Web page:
Another key aspect is the security of operation. Even the most reliable systems can fail from unforeseen circumstances. In the scenarios outlined – high performance, four to six displays and low power, and two displays – ensuring the systems are operational 24/7 in many cases, is critical. For this reason, system installers should plan to build in redundancy to avoid downtime or loss of visuals due to a system failing. A single media player as backup that supports four menu boards is still more cost efficient than having four individual media players supporting four menu boards. The backup media player should be installed such that it links to the primary player and can be set to take over in case of failures. The software must be aware of the secondary system and have the ability to flawlessly switch to this system in the event of the primary failing. Restaurants cannot afford blank displays, especially during peak hours.
Flexibility of layout design and ensuring one can scale the solution for multi-store installations can significantly reduce cost and time of deployment. Customers do not have to use the same high-cost solution for every installation as space, location, and the environment can vary. Consider the options available for a low-cost, low-power fanless solution such as the multicore AMD Embedded G-Series SoC-based media players for two output systems and the multicore AMD Embedded R-Series SoC-based media players for four output high-performance requirements. For multi-display configurations requiring various orientations and/or the ability to show multiple screens as one large single surface, consider a solution with AMD Eyefinity technology that offers the flexibility of display layout design and reduces software complexity.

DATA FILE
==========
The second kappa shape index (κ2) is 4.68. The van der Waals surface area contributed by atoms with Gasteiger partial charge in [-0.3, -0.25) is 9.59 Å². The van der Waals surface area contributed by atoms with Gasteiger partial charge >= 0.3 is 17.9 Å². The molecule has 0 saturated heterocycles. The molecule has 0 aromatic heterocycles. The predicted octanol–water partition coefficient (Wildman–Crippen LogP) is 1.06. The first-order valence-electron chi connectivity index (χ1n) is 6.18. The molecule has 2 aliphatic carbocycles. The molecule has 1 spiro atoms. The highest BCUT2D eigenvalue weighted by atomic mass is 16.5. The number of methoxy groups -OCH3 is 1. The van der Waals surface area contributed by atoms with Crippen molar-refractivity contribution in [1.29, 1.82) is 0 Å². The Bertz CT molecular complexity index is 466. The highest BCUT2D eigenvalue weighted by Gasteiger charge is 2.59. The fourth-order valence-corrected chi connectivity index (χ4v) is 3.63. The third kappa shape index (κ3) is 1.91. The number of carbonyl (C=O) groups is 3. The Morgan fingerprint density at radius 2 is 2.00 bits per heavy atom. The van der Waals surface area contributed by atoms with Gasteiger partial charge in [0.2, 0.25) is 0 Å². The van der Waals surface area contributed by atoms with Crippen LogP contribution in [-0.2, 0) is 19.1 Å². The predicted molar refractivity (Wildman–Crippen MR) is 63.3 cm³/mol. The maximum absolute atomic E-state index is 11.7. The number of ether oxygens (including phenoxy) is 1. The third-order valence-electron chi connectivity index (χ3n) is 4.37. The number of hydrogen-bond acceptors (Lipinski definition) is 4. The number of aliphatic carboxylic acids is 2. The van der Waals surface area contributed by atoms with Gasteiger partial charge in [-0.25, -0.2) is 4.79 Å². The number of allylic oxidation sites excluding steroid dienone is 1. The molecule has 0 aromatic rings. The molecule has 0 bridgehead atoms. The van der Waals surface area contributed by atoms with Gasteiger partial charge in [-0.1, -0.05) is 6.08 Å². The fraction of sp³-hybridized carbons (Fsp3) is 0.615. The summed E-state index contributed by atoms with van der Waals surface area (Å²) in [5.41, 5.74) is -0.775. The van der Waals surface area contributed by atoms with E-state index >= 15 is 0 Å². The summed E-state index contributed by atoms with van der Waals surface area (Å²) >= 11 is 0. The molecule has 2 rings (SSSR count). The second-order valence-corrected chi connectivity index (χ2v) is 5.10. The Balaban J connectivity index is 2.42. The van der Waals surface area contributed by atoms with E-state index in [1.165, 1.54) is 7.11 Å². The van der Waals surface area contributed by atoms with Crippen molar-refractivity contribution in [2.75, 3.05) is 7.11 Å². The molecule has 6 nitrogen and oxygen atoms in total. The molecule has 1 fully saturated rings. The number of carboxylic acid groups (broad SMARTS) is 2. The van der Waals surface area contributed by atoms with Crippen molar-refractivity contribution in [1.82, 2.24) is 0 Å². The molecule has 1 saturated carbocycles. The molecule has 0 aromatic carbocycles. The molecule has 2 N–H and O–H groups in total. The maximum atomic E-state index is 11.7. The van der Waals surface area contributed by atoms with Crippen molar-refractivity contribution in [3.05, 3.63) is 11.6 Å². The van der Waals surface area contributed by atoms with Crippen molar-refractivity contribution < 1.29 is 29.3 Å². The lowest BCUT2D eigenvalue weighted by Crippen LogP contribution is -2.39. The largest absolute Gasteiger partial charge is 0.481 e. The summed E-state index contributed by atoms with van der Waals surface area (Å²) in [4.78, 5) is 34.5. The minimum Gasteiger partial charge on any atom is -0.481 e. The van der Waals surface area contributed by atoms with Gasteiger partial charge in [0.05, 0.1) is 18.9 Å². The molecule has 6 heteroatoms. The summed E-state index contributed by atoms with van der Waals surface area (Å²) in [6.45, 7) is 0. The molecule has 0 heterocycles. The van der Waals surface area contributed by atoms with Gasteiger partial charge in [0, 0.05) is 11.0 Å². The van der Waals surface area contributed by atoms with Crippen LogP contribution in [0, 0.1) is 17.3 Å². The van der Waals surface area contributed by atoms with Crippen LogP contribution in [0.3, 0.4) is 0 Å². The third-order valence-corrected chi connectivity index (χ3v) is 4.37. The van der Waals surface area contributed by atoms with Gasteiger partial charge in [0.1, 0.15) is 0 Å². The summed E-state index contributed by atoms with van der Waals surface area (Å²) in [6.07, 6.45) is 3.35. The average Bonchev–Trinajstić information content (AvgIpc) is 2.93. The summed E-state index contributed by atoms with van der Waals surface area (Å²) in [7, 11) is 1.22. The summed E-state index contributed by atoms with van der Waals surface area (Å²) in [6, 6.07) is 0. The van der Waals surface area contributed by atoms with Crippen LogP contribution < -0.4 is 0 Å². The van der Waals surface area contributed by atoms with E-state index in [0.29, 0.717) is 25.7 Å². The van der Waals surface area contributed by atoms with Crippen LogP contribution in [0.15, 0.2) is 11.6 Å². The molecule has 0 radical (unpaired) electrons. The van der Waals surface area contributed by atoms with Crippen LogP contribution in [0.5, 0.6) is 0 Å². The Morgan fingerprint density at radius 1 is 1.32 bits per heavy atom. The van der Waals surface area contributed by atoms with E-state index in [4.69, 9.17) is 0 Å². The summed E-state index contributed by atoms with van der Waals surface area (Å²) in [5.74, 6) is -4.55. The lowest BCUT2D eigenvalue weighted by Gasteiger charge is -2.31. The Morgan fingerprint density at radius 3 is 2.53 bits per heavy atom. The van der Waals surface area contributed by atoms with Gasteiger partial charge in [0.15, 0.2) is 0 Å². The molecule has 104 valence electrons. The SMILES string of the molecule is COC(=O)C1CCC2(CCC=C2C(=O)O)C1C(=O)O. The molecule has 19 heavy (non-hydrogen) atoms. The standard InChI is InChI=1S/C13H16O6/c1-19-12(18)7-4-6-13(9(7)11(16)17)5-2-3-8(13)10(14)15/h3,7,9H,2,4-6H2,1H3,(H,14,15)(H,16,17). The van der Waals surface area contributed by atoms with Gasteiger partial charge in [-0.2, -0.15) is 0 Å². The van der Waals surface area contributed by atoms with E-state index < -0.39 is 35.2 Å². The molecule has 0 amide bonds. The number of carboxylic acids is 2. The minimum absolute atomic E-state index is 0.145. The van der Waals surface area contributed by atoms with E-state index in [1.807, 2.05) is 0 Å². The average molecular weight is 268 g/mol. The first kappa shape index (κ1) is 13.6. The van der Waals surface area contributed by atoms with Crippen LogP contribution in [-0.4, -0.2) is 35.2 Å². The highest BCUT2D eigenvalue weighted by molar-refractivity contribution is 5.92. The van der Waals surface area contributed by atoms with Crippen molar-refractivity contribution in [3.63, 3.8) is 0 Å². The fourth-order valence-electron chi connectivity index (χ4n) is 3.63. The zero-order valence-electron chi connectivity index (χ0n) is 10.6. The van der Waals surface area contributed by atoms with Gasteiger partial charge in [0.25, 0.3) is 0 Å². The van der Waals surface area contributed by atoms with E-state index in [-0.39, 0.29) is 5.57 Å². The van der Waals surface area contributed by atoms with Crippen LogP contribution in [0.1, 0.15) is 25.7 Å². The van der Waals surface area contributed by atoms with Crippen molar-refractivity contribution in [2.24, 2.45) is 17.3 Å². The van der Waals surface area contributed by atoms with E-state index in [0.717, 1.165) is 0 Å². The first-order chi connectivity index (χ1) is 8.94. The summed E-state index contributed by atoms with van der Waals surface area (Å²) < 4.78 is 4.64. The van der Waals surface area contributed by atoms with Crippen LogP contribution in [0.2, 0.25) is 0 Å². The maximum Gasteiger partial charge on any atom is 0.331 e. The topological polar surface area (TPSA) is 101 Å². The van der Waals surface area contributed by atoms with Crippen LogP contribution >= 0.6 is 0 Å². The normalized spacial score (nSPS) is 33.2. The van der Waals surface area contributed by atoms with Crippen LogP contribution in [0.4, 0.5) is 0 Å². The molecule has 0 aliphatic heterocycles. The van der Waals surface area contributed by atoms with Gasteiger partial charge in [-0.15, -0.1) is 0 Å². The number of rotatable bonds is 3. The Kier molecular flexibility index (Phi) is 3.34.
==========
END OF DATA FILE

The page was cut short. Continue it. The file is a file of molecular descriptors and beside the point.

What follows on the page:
Fast food restaurants are rapidly moving to digital menu boards and customers are embracing the need to replace boards powered by older, clunky personal computers (PCs). The hardware, software, and display panels in today’s digital menu board solutions are more cost efficient and customized, providing form, fit, and function to suit the desired space. Next time you walk into a fast food restaurant, look beyond the menu and I bet you’ll see that it’s gone digital.